Minutes reflect that commissioners voted following the executive session to approve the fiscal year budget “as amended in earlier discussions.” It is unclear from the minutes what changed in the budget.
During a meeting Jan. 16, the commission agenda again listed an executive session to discuss hiring and sharing “specific employees” with the court.
However, during the session commissioners vented frustration about raises the court had given to some employees.
“No agreement when being manipulated behind scenes,” minutes state.
Minutes show that Commissioner Denise Engle stated: “Someone passing out money in raises. Blow them up in the media.”
Engle released a statement Wednesday that the minutes “reflect a phrase I used in reference to the manner in which the Court administrator acted counter-productively in giving raises to some favored staffers while excluding others just prior to handing the employees over to the new agency, the Workers’ Compensation Commission.
“It reflected my continued frustration at the unwillingness with the Executive Director and Chairman to deal with the matter in public. … Unfortunately, the record only shows a snippet of the statement and does not reflect the context.”
Records show 22 court employees received raises ranging from 3 percent to nearly 33 percent since the end of last year. Of those, seven employees were fired by the commission last month, records show.
On Feb. 20, Commissioner Bob Gilliland talked in executive session about the need to change state law dealing with injured workers’ claims to “do away w/extension.” Gilliland is an attorney who formerly worked for McAfee & Taft, a law firm that “worked hard behind the scenes” to pass the workers compensation law, according to its website.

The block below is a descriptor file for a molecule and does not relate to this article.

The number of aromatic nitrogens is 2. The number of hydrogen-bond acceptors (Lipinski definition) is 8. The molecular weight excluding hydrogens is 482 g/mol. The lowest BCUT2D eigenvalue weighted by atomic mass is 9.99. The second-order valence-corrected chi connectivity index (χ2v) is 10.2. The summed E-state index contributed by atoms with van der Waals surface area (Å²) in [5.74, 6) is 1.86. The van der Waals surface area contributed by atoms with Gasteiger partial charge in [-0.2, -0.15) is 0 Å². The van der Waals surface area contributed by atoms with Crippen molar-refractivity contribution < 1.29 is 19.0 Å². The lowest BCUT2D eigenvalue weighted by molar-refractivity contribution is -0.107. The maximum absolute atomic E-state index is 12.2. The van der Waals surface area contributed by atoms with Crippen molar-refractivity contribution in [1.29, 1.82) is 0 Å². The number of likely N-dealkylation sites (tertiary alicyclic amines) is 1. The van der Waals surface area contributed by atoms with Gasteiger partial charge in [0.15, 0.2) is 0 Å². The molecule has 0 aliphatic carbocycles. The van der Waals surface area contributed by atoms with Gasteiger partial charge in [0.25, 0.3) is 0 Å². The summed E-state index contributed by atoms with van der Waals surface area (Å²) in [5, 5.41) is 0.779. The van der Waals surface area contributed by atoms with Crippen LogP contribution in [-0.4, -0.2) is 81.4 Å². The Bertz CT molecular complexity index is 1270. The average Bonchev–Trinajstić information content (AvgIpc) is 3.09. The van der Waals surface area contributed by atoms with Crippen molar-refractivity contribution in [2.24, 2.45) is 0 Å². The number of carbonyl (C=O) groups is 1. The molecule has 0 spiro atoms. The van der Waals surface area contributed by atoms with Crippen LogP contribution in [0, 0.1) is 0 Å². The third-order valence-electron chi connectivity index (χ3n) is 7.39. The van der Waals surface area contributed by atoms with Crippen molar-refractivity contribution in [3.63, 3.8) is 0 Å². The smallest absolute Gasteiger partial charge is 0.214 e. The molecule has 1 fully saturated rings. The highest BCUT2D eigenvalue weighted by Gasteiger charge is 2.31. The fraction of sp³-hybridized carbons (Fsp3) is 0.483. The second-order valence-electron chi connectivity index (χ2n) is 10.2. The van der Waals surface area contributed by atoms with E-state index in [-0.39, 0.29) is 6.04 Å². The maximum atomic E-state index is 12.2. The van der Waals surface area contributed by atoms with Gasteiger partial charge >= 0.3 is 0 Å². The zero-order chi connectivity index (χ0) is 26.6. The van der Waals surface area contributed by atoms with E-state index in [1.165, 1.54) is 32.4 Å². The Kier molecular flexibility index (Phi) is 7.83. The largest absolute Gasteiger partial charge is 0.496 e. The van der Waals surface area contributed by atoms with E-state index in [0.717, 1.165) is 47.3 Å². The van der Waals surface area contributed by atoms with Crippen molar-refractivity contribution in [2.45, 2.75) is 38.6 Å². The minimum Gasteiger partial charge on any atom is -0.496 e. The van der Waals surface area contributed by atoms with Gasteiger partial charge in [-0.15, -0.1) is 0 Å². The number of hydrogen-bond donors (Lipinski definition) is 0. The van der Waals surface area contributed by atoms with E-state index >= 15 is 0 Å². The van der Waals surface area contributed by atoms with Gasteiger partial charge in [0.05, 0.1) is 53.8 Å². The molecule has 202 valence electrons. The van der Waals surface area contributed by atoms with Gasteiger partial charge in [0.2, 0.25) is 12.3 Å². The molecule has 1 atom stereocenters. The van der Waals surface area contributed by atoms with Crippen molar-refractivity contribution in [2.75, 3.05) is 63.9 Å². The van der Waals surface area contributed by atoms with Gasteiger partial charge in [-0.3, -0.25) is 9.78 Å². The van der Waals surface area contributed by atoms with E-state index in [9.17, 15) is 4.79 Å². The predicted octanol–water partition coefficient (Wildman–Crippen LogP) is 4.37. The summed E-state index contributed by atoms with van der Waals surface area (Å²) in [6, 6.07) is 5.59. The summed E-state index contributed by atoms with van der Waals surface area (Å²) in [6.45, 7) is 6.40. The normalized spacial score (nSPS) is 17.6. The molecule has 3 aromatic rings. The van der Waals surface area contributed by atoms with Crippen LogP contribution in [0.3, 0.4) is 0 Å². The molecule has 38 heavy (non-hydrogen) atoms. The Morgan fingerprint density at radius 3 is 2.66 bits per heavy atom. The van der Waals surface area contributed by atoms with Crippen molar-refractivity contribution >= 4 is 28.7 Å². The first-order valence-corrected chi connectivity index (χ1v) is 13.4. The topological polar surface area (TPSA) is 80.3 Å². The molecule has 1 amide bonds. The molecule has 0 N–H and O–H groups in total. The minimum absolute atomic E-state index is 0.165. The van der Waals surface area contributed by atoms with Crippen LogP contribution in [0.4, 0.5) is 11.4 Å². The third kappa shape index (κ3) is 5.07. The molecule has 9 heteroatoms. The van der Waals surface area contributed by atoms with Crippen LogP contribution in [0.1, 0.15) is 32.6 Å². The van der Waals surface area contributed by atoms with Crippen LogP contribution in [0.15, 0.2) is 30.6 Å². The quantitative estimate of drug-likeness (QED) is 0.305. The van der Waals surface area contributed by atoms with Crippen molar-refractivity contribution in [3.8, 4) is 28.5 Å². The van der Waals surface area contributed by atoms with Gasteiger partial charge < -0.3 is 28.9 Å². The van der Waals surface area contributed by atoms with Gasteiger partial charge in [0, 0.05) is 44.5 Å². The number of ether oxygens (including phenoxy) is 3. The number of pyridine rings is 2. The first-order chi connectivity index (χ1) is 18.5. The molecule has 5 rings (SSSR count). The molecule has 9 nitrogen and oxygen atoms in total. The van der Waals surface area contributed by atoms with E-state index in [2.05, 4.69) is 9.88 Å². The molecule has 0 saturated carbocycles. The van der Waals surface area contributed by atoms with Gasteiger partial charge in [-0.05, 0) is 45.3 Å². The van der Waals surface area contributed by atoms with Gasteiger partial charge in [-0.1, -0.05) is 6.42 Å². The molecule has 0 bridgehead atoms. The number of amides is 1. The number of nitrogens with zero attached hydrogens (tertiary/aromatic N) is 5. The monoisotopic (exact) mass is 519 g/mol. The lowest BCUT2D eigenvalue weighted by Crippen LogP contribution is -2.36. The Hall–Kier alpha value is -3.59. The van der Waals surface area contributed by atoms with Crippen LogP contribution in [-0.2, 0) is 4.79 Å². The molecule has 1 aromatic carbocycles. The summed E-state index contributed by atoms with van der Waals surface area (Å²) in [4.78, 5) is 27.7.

In March, commissioners discussed “reducing trials” by contacting workers who did not have attorneys and urging them to agree to mediation.
In an April executive session, Chairman Troy Wilson discussed the need to set aside money for technology, furniture, carpet and other needs.
However, Farmer gave commissioners a “reminder to lay low until end of May” when lawmakers voted to approve the state’s budget.
During a June 19 meeting, commissioners discussed their budget, personnel needs and a possible supplemental budget request to hire additional employees. Several weeks later, the commission fired 16 employees who had worked for the court, citing budget shortfalls.
Agendas never listed the proposed terminations, though one agenda contained a list of nearly every court and commission employee. The Open Meeting Act allows agencies to discuss personnel matters involving specific employees during executive sessions, but agendas must list employees’ names or positions.
Pruitt’s report advises the commission to list the terminations on an agenda and cast a public vote. The law makes actions taken in “willful violation” of the act invalid.
Farmer noted that the commission’s minutes “are subject to personal interpretation. … They are one person’s on-the-spot, unpolished interpretation of the meeting.”
While the commission recorded open portions of its meetings, there are no recordings of executive sessions, Farmer said.
World Staff Writer Curtis Killman contributed to this report.